Fibromyalgia is a musculoskeletal disorder characterized by chronic widespread pain and a heightened and painful response to pressure. Anyone who suffers from this serious impairment knows that it’s very painful and can make it hard to perform a wide variety of jobs on a daily basis. The good news is that people who are unable to work due to fibromyalgia may be eligible for Social Security Disability benefits. The U.S. District Court for the Northern District of New York takes on one such case in Smith v. Commissioner of Social Security.
Mr. Smith filed a Social Security Disability benefits claim in June 2009, alleging that he was unable to work for a year or more – starting in February – because of a number of physical and mental impairments, including fibromyalgia, degenerative disc disease in his spine, degenerative joint disease in his knee, carpal tunnel syndrome, obstructive sleep apnea, diabetes and depression. The Social Security Administration (SSA) denied the claim initially and again on reconsideration.
Following a hearing before an SSA Administrative Law Judge (ALJ), the judge determined that Smith wasn’t disabled for benefits purposes. Although the ALJ found that Smith suffered from a handful of severe impairments – the joint and disc diseases, carpel tunnel syndrome and depression – the judge ultimately concluded that he retained the residual functional capacity to perform a full range of sedentary work. The judge acknowledged that Smith could not, however, return to his previous work as a sanitation truck driver because of his impairments. The SSA’s Appeals Council declined Smith’s request to review the ALJ’s decision.
Nevertheless, a federal magistrate judge recommended that the ALJ’s decision be remanded after further appeal. The magistrate found that the decision may have been improperly impacted by the judge’s misunderstanding of Smith’s fibromyalgia and its effect on his ability to work.
Smith argued that he wasn’t able to hold a sedentary job because he couldn’t stay seated long enough and because his fibromyalgia and other impairments required him to have the ability to change positions and go from sitting to standing freely. While Smith’s treating physician – Dr. Fang – diagnosed him with fibromyalgia, the ALJ discarded the diagnosis, concluding that it wasn’t made in accordance with the criteria set forth by the American College of Rheumatology. That criteria “requires a history of widespread pain and pain that is present in 11 of 18 tender point sites on digital palpation,” according to the ALJ.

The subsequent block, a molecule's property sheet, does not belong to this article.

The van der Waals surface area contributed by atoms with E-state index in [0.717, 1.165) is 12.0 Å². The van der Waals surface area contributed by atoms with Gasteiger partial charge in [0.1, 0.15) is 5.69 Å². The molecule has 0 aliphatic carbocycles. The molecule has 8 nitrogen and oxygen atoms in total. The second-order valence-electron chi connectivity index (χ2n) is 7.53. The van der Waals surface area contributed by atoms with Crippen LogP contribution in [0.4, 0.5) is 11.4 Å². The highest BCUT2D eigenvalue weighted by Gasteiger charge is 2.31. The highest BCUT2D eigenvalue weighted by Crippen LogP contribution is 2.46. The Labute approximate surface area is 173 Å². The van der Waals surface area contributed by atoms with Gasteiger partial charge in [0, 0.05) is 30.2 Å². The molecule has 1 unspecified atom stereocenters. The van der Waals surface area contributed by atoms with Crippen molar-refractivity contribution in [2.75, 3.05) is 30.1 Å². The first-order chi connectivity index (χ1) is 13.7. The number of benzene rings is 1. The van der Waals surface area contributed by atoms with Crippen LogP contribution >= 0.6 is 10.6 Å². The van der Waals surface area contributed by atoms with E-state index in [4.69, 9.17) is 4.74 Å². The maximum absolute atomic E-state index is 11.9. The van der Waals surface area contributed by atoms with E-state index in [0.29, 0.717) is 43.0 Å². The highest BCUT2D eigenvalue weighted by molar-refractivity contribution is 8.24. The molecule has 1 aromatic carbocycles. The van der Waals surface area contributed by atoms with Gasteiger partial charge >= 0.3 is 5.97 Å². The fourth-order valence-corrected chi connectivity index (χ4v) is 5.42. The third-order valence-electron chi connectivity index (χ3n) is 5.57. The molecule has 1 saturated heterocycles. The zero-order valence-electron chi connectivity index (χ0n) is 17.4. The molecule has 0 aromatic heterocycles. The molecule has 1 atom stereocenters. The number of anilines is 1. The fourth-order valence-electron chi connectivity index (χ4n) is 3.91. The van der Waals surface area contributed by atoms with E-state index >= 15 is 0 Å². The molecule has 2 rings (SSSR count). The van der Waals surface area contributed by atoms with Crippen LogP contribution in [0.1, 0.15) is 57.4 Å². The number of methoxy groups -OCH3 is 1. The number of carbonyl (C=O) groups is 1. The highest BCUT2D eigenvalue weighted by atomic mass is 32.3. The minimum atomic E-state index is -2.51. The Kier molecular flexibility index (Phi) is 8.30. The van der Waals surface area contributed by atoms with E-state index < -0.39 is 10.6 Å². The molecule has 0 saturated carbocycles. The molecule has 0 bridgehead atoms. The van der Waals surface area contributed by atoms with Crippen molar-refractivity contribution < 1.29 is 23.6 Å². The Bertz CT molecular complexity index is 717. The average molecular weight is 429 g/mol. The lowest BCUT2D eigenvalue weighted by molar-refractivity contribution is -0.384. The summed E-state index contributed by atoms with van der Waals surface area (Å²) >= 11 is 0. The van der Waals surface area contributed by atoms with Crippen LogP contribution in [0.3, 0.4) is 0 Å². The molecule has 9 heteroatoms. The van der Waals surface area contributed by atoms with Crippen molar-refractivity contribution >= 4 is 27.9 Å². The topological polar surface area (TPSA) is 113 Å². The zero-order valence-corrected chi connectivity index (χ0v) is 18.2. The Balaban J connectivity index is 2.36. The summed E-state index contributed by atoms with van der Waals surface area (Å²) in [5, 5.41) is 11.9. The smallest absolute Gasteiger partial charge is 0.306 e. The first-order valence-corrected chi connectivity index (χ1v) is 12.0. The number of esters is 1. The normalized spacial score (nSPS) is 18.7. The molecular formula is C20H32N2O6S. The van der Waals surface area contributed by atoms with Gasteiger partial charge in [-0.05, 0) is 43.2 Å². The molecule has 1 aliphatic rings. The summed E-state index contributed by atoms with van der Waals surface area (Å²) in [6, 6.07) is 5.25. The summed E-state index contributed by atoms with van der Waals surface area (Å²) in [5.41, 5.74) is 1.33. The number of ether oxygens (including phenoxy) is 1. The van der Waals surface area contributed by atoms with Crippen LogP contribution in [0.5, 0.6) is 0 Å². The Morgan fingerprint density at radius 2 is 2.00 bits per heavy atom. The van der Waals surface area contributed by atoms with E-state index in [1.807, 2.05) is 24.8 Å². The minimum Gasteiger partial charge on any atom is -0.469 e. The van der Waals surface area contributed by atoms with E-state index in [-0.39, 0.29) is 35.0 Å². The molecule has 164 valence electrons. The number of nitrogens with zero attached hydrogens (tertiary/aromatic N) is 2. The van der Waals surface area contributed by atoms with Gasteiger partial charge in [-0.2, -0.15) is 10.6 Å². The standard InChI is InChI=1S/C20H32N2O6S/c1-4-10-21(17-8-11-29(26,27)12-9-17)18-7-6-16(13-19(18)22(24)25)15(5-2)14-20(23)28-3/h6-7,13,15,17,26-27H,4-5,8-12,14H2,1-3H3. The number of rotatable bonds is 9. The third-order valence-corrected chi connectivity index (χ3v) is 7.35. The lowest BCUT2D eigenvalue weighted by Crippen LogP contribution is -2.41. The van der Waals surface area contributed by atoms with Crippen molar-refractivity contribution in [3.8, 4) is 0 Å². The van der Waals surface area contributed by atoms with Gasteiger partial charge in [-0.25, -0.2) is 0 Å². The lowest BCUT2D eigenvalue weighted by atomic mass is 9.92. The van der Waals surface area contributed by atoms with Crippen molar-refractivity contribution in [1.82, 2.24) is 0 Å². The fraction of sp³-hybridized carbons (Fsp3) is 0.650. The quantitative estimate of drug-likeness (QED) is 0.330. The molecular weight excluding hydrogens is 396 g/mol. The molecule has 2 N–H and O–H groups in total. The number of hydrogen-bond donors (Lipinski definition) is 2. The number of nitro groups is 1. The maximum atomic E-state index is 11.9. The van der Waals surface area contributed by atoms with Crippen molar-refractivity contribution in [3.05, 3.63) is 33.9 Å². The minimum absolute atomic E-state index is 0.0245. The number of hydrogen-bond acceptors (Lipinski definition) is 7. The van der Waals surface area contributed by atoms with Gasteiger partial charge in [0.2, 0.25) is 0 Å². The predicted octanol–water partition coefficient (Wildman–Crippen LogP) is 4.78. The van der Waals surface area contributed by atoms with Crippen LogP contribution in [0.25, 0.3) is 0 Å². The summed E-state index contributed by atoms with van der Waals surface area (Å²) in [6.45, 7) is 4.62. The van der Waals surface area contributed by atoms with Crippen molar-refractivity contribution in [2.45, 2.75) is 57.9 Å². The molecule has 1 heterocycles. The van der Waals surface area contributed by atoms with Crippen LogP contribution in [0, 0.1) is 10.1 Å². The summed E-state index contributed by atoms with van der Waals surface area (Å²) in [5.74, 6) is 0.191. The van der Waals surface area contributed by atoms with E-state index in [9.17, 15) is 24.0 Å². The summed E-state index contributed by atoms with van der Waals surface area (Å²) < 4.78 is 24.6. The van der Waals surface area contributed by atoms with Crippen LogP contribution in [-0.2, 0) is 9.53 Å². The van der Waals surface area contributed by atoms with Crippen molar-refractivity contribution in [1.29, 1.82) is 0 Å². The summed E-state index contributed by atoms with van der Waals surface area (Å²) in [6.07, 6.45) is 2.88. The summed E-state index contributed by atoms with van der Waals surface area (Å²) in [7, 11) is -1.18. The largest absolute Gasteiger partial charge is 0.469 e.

Despite this conclusion, the magistrate noted that Dr. Fang clearly stated in a deposition provided to the Appeals Council after the ALJ’s decision that she had made to diagnosis in consideration of the ACR criteria.
“Thus, the ALJ’s assumption, based on what may have been a misunderstanding of, or vague language in, Dr. Fang’s report, was incorrect,” the magistrate found. “If the diagnosis had been stated properly in Dr. Fang’s reports, the ALJ may have changed his opinion about whether fibromyalgia was a severe impairment, and it may have changed the ALJ’s opinion regarding the effect of this impairment.” As a result, the magistrate recommended that the ALJ’s decision be reversed and that the case be remanded for further proceedings.
As this case shows, the success or failure of a Disability claim can come down to the proper preparation of an application and strong presentation of medical evidence of disability. A competent Social Security Disability attorney will do this by listening carefully to a client’s medical problems, educational background and job history in order to present the most compelling possible claim.